Another day, another security breach: researchers at UpGuard have revealed that Verizon suffered a fairly massive data leak, exposing personal information on millions of customers. In this case, it wasn’t Verizon itself that is responsible for the leak, but rather a third-party company partnered with Verizon. This breach also has a few things in common with the RNC leak that we learned about late last month.
In the RNC leak, UpGuard found an online repository of voter information left unsecured on Amazon Web Services’ servers. The same is true for this Verizon leak: Chris Vickery, the same analyst who discovered that unsecured voter information, found Verizon customer data stored in an AWS S3 bucket, once again publicly available. This, as you may have already guessed, means that anyone with the URL could have downloaded this data, which is becoming a worrying trend.
The data was posted to that repository by Verizon partner NICE Systems. What was leaked through this unsecured S3 bucket seems to include logs of calls placed to Verizon customer service between January of this year and June 22. This repository contained a lot of information on customers, including name, phone number, and general data on the calls they made to customer service.
In a lot of cases, the PIN numbers Verizon uses to secure accounts were masked, but a “smaller number” of them were not. This is concerning because all a more unsavory person would need to access your account is the name of the account holder, the primary phone number, and the PIN. If they have those, they can change devices associated with the phone numbers of the account, thereby hijacking those phone numbers, or make fraudulent purchases through customer service.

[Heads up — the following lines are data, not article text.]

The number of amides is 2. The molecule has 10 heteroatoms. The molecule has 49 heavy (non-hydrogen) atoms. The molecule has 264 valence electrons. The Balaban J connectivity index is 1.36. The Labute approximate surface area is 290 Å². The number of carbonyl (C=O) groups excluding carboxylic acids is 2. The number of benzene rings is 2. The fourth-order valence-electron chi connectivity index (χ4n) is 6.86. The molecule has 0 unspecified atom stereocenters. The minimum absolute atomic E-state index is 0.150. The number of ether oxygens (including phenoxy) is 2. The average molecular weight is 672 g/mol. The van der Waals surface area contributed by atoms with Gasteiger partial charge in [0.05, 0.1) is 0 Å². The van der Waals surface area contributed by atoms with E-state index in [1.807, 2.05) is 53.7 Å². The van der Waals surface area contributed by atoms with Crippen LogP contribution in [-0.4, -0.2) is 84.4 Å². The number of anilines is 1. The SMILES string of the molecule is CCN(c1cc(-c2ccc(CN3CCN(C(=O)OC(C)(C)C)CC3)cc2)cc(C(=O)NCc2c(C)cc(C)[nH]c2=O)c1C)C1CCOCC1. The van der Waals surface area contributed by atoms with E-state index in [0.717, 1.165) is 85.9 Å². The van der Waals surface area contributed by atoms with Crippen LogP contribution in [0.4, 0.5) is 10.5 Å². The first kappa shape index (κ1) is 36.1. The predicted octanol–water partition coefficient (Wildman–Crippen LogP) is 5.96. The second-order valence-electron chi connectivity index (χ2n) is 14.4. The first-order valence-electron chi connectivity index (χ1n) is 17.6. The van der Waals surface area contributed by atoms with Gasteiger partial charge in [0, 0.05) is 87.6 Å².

Another thing that’s worrying about this data exposure is that NICE Systems has been known to with “governments engaging in surveillance of their citizens.” It’s concerning enough that this Verizon customer data was left exposed online, but when you consider how much information could be collected by government agencies, carelessness like this becomes truly scary.
Verizon and NICE have made moves to secure this data, though Vickery points out that it took them nine days to do so after UpGuard alerted them of the leak. UpGuard initially estimated that the data of 14 million customers had been exposed, but Verizon has since said that the number is closer to 6 million. Though UpGuard says that the nature of this AWS repository means that it’s impossible to tell how many times the data had been accessed, Verizon and NICE say that no data was stolen.
Still, if you’re a Verizon customer, it’s probably a good idea to change your PIN number as soon as you can. While you’re at it, you might consider asking a Verizon representative when the company plans to move beyond PIN numbers and security questions to adopt stronger security measures. Hopefully nothing bad comes from this data exposure, but it sure would be nice if we could stop worrying these things after a leak or breach has already taken place.